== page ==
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Plum Tree at Kitano Tenmangu Shrine from the series New Famous Places of Kyoto

Shimabara District After the Rain from the series New Famous Views of Kyoto

Japanese Color Woodblock Print 

Plum Tree at Kitano Tenmangū Shrine 

from the series New Famous Places of Kyoto

by Kamei Tōbei, after 1953

Umenomiya Shrine from the series New Views of Kyoto

IHL Cat. #2195

About This Print

One of twelve small-size prints (approx. 5 x 6.5 in.) from the portfolio titled New Famous Places of Kyoto (志ん京都名所 Shin Kyōto meisho), designed by the artists Kamei Tōbei  (1901-1977) and Tokuriki Tomikichirō (1902-2000)*, and published by the New Famous Places of Kyoto Publication Society (新京都名所刊行会).

The two artists often collaborated and the publishing entity New Famous Places of Kyoto Publication Society, is likely a construct of the two artists.

In this print, a woman, pushing her young son in a stroller, passes by one of the many statues of reclining cows at Kyoto's Kitano Tenmangū Shrine, dedicated to the spirit of the exiled scholar and poet Sugawara no Michizane. The young boy is pointing to the cow, which visitors seeking good fortune in their scholarly pursuits often stroke as they pass by. (See below to find out why cows are associated with Michizane.) The temple is known for its famous plum trees that bloom from late February throughout March.

* It is unclear if Tokuriki actually designed any of the prints themselves as all the prints either carry some version of Kamei's artist seal or are not signed or sealed.

The Complete Portfolio

Six or more of the print designs in this portfolio seem to have also been issued at another time, possibly printed using different blocks. The website of The Agency of Cultural Affairs - Cultural Heritage Online contains six of these prints, with each print visibly different from the prints in this collection. As with this collection's prints, their prints are not dated, but they attribute the prints to Kamei Genbei, a name used by Kamei after 1953, which helps narrow the publication dates to post-1953.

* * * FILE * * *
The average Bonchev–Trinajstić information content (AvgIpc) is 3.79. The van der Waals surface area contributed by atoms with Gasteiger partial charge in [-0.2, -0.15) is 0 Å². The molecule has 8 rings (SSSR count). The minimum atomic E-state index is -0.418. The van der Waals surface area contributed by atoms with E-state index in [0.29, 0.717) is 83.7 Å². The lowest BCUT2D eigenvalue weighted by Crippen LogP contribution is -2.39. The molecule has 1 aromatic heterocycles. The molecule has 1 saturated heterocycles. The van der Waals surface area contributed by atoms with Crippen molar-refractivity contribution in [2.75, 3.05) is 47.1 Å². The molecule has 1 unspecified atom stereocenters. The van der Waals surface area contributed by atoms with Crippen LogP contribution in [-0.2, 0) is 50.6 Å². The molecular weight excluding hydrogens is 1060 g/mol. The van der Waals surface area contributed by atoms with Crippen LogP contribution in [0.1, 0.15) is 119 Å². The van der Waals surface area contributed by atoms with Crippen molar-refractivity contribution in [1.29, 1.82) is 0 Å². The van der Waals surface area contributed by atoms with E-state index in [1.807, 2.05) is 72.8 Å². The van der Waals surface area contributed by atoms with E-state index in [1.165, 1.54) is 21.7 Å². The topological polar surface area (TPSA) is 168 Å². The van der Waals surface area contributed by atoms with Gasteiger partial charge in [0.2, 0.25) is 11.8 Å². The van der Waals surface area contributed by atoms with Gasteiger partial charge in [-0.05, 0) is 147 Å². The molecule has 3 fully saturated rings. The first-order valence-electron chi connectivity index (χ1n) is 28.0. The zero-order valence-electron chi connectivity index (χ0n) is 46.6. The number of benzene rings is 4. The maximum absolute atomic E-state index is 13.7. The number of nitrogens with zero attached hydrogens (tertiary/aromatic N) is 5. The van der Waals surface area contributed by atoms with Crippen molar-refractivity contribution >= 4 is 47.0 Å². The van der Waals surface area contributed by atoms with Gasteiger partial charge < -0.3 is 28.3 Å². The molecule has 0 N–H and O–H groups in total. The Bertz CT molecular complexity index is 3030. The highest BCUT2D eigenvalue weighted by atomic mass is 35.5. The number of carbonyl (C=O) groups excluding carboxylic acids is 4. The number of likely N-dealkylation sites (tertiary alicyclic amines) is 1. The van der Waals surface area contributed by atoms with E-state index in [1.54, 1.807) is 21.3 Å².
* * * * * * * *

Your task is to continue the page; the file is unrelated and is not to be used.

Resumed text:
1 Website of Kyoto University of Foreign Studies "Learning About Kyoto" http://www.kyopro.kufs.ac.jp/dp/dp01.nsf/ecfa8fdd6a53a7fc4925700e00303ed8/d554aa921fbd4fec49256f9000214d80!OpenDocument

One of many Nade ushi (petting cows) on the grounds

Kitano Tenmangū

Source: website of Japan Visitor https://www.japanvisitor.com/japan-temples-shrines/kitano-tenmangu-shrine
Kitano-Tenman-gu Shrine, which sits on the edge of the picturesque Kamishichiken Geisha District, is a large Shinto shrine "built in 947 in honor of poet and scholar Sugawara no Michizane (845-903), an advisor to the emperors Uda and Daigo, who fell out of favor with the ruling Fujiwara clan and was exiled to Dazaifu in Kyushu, where he died. 

"Kitano Tenmangu was built to appease the scholar's supposedly angry spirit, following an outbreak of plague in the Kyoto and various misfortunes including thunderstorms and earthquakes that struck the capital and imperial family following Sugawara no Michizane's death.

"Sugawara became deified as Tenjin, a deity of scholarship. There are now thousands of shrines, large and small, dedicated to Tenjin throughout the country, somewhere in the 10-20,000 range. Previously the Tenjin Shrine was dedicated to the god of thunder and the angry spirit of Sugawara no Michizane was thought to be manifested in the thunderstorms that hit Kyoto.

"Students undergoing the annual "examination hell" visit the shrine throughout the year but especially in winter to pray for success and buy one of the shrines lucky charms, ema (votive plaques) or omamori."

There are many stories about the relationship of Michizane to cows. Some talk about his being born in the year of the ox or place the time of his death on the day and month of the ox, or that the cows wept when he was exiled to Dazaifu , but the one I like the best relates how the shrine honors the cow that collapsed and died while pulling Michizane's corpse.

Print Details

 IHL Catalog #2195
 Title Plum Tree at Kitano Tenmangū Shrine 
 Kitano no ume 北野の梅
 Series New Famous Places of Kyoto 志ん京都名所
 Kamei Tōbei  (1901-1977)
 not signed
 not sealed
 Date after 1953
 Edition unknown
 Publisher 新京都名所刊行会 New Famous Places of Kyoto Publication Society
 Impression excellent
 Colors excellent
 Condition excellent
 Genre sosaku hanga (creative print)
 Format yotsugiri
 H x W Paper and Image
 H x w backing paper
 4 7/8 x 6 7/16 in. (12.4 x 16.4 cm)
 7 1/16 x 8 1/4 in. (17.9 x 21 cm)
 Collections This Print 
 Reference Literature
last update:
created 10/13/2019